There are encouraging signs that the natural catastrophe protection gap in Asia can be bridged, owing to factors such as relaxation of market access restriction in the region as well as the power of technology.
Speaking at the 16th Conference on Catastrophe Insurance in Asia in Singapore yesterday, Swiss Re’s Head of P&C Underwriting Sharon Ooi listed four promising signs to close the protection gap in the region.
Firstly, the overall liberalisation in (re)insurance regulations in the region has allowed for increased participation in the insurance market.
Secondly, there exists stronger support for data-sharing in various jurisdictions.
Thirdly, regional collaborative efforts are in place that can facilitate higher penetration of insurance; while lastly, the ability to leverage on technology allows for greater efficiency and convenience in terms of distribution, underwriting, policy servicing and claims.
However, Ms Ooi added that insurers would need to canvass the support of governments and regulators to help bridge the protection gap.
Asia saw US$31bn of economic losses due to natural catastrophes in 2017, of which US$26bn were uninsured.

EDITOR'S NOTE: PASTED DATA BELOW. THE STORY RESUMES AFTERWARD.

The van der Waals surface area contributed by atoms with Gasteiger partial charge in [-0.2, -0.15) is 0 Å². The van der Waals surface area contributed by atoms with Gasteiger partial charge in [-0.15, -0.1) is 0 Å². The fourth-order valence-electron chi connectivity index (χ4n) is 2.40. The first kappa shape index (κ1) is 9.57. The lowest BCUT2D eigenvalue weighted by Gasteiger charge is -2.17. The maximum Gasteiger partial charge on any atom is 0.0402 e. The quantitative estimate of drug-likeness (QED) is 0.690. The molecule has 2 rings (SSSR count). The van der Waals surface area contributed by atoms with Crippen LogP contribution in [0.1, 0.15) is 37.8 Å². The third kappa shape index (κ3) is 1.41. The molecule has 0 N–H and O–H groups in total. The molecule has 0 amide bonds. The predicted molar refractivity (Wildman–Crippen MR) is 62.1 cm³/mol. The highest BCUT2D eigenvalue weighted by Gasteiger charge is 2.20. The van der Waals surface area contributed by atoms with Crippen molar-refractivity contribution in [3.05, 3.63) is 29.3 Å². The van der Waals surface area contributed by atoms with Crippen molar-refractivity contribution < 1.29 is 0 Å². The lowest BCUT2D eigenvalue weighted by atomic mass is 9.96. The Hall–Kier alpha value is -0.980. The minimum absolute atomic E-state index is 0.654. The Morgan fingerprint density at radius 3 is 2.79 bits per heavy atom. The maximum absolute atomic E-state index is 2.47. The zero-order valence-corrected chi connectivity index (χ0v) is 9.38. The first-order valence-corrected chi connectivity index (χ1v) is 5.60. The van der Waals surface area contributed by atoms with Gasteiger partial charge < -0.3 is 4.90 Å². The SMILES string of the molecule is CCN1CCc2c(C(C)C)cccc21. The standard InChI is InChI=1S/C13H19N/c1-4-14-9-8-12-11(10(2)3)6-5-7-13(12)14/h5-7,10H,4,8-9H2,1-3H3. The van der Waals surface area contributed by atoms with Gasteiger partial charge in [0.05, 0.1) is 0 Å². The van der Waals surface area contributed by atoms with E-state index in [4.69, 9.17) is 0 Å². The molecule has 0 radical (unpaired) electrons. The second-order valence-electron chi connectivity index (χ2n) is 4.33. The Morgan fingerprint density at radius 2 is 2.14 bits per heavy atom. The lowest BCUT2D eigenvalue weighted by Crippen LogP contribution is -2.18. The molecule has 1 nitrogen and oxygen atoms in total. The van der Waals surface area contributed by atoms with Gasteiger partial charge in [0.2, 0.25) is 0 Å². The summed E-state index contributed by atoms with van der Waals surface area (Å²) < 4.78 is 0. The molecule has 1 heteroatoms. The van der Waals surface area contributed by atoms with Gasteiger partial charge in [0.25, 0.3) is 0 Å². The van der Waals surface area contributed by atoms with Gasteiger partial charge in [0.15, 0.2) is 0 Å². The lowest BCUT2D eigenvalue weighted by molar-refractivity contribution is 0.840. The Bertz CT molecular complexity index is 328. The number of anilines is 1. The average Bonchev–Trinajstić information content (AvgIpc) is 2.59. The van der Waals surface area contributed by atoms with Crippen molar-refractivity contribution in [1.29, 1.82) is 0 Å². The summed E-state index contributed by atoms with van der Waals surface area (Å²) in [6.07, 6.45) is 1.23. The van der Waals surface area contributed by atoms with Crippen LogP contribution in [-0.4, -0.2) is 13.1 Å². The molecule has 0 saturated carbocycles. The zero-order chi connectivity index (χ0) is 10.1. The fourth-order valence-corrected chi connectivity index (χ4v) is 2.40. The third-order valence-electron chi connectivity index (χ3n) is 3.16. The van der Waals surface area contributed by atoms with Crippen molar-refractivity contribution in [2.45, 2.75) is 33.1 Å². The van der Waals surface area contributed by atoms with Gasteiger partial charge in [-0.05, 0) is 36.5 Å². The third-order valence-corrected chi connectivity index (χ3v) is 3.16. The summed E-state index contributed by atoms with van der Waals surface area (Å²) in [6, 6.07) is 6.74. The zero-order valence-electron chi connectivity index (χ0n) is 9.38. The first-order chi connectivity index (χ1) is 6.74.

Models facilitate markets
The availability of models is an important aspect in insuring against natural catastophes, and Mr Hemant Nagpal, Director, Model Product Management at RMS spoke of his organisation’s efforts to ensure the robustness of its models in the region.
For example in Japan, RMS most recently released a high-definition Japan earthquake and tsunami model, incorporating key research advancements on recent earthquakes to have hit the country. It has also incorporated a fully probabilistic tsunami model, thus providing a comprehensive view of earthquake risk for Japan.
Making climate change a boardroom issue
Meanwhile, insurers can do even more to make managing climate change a board room issue, said Mr Shitalkumar Khandar, Regional Catastrophe Leader at AIG.
He suggested five key takeaways to make boards more engaged with mitigating climate change.
Firstly is the need to articulate the threat of climate change and align it with the long-term success of the business.
Secondly is to illustrate the scope of the issue in terms of possible events and durations and how that may impact on business strategy.
Thirdly, it involves the need to uphold best market practices as part of a socially responsible and ethical organisation, while the fourth and fifth points relate to the uncertainties as well as the risk and opportunities of climate change and its impact on business operations.
Day 1 of the conference was chaired by Ms Christine Ziehmann, Vice-President of RMS. The conference ends today.
The 16th Conference on Catastrophe Insurance in Asia is organised by Asia Insurance Review and sponsored by RMS.